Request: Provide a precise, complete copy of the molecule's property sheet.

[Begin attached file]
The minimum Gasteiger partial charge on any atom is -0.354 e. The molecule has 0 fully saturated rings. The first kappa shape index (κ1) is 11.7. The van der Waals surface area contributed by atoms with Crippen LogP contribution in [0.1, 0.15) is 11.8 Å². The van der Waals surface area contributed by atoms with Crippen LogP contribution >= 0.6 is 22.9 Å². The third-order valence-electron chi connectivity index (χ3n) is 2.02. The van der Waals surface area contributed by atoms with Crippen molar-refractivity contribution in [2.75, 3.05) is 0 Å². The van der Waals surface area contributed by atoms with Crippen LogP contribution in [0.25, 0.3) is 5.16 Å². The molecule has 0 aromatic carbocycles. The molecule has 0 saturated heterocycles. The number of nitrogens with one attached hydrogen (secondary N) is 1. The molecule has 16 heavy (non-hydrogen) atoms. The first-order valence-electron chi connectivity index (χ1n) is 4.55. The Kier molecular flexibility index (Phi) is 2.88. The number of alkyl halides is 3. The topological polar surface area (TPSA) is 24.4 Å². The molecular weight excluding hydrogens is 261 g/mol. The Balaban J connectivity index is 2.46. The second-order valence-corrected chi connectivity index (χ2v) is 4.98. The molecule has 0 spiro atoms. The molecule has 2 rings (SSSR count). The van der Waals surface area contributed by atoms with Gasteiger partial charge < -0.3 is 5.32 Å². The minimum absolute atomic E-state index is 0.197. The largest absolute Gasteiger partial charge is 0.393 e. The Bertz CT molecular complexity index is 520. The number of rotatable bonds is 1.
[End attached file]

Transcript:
The minimum Gasteiger partial charge on any atom is -0.354 e. The molecule has 0 fully saturated rings. The first kappa shape index (κ1) is 11.7. The van der Waals surface area contributed by atoms with Crippen LogP contribution in [0.1, 0.15) is 11.8 Å². The van der Waals surface area contributed by atoms with Crippen LogP contribution >= 0.6 is 22.9 Å². The third-order valence-electron chi connectivity index (χ3n) is 2.02. The van der Waals surface area contributed by atoms with Crippen molar-refractivity contribution in [2.75, 3.05) is 0 Å². The van der Waals surface area contributed by atoms with Crippen LogP contribution in [0.25, 0.3) is 5.16 Å². The molecule has 0 aromatic carbocycles. The molecule has 0 saturated heterocycles. The number of nitrogens with one attached hydrogen (secondary N) is 1. The molecule has 16 heavy (non-hydrogen) atoms. The first-order valence-electron chi connectivity index (χ1n) is 4.55. The Kier molecular flexibility index (Phi) is 2.88. The number of alkyl halides is 3. The topological polar surface area (TPSA) is 24.4 Å². The molecular weight excluding hydrogens is 261 g/mol. The Balaban J connectivity index is 2.46. The second-order valence-corrected chi connectivity index (χ2v) is 4.98. The molecule has 0 spiro atoms. The molecule has 2 rings (SSSR count). The van der Waals surface area contributed by atoms with Gasteiger partial charge < -0.3 is 5.32 Å². The minimum absolute atomic E-state index is 0.197. The largest absolute Gasteiger partial charge is 0.393 e. The Bertz CT molecular complexity index is 520. The number of rotatable bonds is 1.